Alexander McCall Smith. The Minor Adjustment Beauty Salon. New York: Pantheon, 2013. Print.
I think I have fallen in love with Precious Ramotswe. The owner of the No. 1 Detective Agency has such a sweet spirit. She is a very different detective. She usually solves her mysteries in a clever and wise manner. She understands that she is part of something bigger—the society of Gaborone, the tradition of Botswana, the human race, the church of God. And she does it with a smile and a bit of joy.
Mma Ramotswe is on her own in this installment as her assistant Grace Makutsi Radiphuti is taking maternity leave. She gives birth to a son, Itumelang Clovis Radiphuti. Anyone who has read any of these novels understands the child is named for Clovis Anderson, the author of Principles of Private Detection, the agency’s handbook/bible.
The agency is presented with two cases in this volume. One, high-powered lawyer Mma Sheba Kutso is supposed to be executing a will, but she is not sure if the young man named in the will is the same person as the man nearby claiming to be the nephew of the deceased. She would like Precious to find out the truth of the matter. When Mma Ramotswe discovers who benefits the most if the alleged nephew proves to be an impostor, the case takes an unexpected turn.
Case number two concerns the proprietor of the beauty salon in the title. Someone has been spreading rumors that women have been disfigured for life from the caustic treatments at the salon. Someone is even distributing flyers warning people to stay away from the place. And Mma Soleti, the proprietress of the salon, received in the mail a feather from a Ground Hornbill—an ugly bird of bad omen.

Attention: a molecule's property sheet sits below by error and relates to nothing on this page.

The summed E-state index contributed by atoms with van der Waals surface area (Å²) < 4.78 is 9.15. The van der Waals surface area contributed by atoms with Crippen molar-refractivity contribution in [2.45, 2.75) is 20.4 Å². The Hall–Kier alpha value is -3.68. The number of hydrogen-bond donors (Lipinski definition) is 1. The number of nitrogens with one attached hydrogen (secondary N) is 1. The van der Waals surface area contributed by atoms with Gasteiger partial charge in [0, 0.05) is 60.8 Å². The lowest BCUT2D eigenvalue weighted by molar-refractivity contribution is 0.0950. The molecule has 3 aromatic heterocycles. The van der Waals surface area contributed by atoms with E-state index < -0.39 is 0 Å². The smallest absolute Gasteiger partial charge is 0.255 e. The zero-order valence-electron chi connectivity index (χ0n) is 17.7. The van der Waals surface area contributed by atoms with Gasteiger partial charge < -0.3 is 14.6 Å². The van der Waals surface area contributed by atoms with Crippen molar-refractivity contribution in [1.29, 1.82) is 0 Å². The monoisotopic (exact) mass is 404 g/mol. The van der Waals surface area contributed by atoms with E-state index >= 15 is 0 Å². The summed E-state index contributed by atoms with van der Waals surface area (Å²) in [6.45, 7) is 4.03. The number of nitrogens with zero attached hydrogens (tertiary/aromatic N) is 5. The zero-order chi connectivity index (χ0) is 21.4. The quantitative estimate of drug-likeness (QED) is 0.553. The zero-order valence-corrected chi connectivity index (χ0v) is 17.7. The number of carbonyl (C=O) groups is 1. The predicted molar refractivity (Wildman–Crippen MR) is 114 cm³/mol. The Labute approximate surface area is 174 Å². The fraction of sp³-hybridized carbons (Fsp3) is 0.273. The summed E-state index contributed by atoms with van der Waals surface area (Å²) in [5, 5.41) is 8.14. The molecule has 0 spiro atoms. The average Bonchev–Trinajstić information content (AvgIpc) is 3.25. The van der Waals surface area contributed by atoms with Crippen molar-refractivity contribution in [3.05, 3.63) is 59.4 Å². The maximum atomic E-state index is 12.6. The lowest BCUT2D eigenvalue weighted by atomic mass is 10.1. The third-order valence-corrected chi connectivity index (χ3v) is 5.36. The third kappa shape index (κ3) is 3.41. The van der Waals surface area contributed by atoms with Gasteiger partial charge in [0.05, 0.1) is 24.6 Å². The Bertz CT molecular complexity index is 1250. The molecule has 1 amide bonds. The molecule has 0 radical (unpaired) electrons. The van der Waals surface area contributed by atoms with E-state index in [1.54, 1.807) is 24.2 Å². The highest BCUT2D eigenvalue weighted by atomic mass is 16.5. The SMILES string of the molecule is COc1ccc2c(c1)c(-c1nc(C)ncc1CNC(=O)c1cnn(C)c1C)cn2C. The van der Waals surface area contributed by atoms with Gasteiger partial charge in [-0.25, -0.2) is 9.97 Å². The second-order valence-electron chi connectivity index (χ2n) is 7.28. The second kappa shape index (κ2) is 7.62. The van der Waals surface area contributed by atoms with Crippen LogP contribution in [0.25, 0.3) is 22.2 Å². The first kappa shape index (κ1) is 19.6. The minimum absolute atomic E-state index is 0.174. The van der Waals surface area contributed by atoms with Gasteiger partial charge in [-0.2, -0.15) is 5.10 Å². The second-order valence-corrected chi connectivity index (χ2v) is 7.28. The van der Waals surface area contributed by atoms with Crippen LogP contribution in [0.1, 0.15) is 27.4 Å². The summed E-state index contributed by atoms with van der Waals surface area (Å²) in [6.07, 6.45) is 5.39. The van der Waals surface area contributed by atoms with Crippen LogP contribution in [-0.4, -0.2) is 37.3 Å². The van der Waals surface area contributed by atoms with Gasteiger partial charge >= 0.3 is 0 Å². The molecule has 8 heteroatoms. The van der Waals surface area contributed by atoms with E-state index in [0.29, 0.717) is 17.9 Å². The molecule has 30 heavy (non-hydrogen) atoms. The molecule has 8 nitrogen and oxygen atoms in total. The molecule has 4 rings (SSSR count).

There is also the problem of Phuti Radiphuti’s aunt. Both Indian and Botswanan tradition call for a female relative to assist a mother at her home for three to six months until the baby can go out. The problem is that the aunt is a misanthrope and makes everyone’s life miserable. She does end up leaving the Radiphutis’ new home much sooner than she had planned. The little episode suggests that even hostile nature has its place in the scheme of things—and that all things can work together for the good.
Once again, Smith shares an easygoing and delightful mystery with most appealing characters. My previous impression of Botswana had been the Kalahari Desert and foraging “Bushmen.” But Mr. Smith makes it sound like a wonderful place to visit, if not settle down in.
For what it is worth, a close family member spent two weeks in South Africa visiting a friend who was working there at the time. They spent a day in Botswana. My relative said that the people there were quite friendly and it felt like a much safer place than its southern neighbor.
“In the mouths of two or three witnesses every word be established.” (Matthew 18:16 KJV, cf. II Corinthians 13:1, Deuteronomy 19:15)